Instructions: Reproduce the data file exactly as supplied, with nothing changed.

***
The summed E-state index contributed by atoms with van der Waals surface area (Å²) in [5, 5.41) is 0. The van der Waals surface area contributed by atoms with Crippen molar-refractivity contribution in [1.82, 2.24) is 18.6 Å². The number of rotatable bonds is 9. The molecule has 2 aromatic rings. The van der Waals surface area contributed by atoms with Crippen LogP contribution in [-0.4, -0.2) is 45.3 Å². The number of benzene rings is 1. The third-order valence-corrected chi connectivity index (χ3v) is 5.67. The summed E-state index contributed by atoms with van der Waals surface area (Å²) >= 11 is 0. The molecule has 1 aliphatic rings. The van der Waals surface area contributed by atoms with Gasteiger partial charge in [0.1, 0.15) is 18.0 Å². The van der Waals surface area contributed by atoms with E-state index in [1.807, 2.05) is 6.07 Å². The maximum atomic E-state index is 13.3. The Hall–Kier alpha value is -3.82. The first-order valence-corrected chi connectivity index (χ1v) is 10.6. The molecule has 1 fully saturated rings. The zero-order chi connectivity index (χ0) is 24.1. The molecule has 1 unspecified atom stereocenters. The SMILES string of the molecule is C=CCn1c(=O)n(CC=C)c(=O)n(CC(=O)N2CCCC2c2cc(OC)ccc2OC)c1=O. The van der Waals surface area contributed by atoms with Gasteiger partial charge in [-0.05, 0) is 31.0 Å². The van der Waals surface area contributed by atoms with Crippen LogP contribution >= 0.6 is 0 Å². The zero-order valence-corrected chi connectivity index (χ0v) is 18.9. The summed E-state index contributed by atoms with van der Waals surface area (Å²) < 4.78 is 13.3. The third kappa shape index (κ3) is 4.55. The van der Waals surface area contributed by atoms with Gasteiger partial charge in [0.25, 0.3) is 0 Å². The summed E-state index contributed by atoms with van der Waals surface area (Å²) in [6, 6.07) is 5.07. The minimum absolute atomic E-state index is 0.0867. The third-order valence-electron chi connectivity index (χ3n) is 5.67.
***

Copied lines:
The summed E-state index contributed by atoms with van der Waals surface area (Å²) in [5, 5.41) is 0. The van der Waals surface area contributed by atoms with Crippen molar-refractivity contribution in [1.82, 2.24) is 18.6 Å². The number of rotatable bonds is 9. The molecule has 2 aromatic rings. The van der Waals surface area contributed by atoms with Crippen LogP contribution in [-0.4, -0.2) is 45.3 Å². The number of benzene rings is 1. The third-order valence-corrected chi connectivity index (χ3v) is 5.67. The summed E-state index contributed by atoms with van der Waals surface area (Å²) >= 11 is 0. The molecule has 1 aliphatic rings. The van der Waals surface area contributed by atoms with Gasteiger partial charge in [0.1, 0.15) is 18.0 Å². The van der Waals surface area contributed by atoms with E-state index in [1.807, 2.05) is 6.07 Å². The maximum atomic E-state index is 13.3. The Hall–Kier alpha value is -3.82. The first-order valence-corrected chi connectivity index (χ1v) is 10.6. The molecule has 1 fully saturated rings. The zero-order chi connectivity index (χ0) is 24.1. The molecule has 1 unspecified atom stereocenters. The SMILES string of the molecule is C=CCn1c(=O)n(CC=C)c(=O)n(CC(=O)N2CCCC2c2cc(OC)ccc2OC)c1=O. The van der Waals surface area contributed by atoms with Gasteiger partial charge in [-0.05, 0) is 31.0 Å². The van der Waals surface area contributed by atoms with Crippen LogP contribution >= 0.6 is 0 Å². The zero-order valence-corrected chi connectivity index (χ0v) is 18.9. The summed E-state index contributed by atoms with van der Waals surface area (Å²) < 4.78 is 13.3. The third kappa shape index (κ3) is 4.55. The van der Waals surface area contributed by atoms with Gasteiger partial charge in [0.25, 0.3) is 0 Å². The summed E-state index contributed by atoms with van der Waals surface area (Å²) in [6, 6.07) is 5.07. The minimum absolute atomic E-state index is 0.0867. The third-order valence-electron chi connectivity index (χ3n) is 5.67.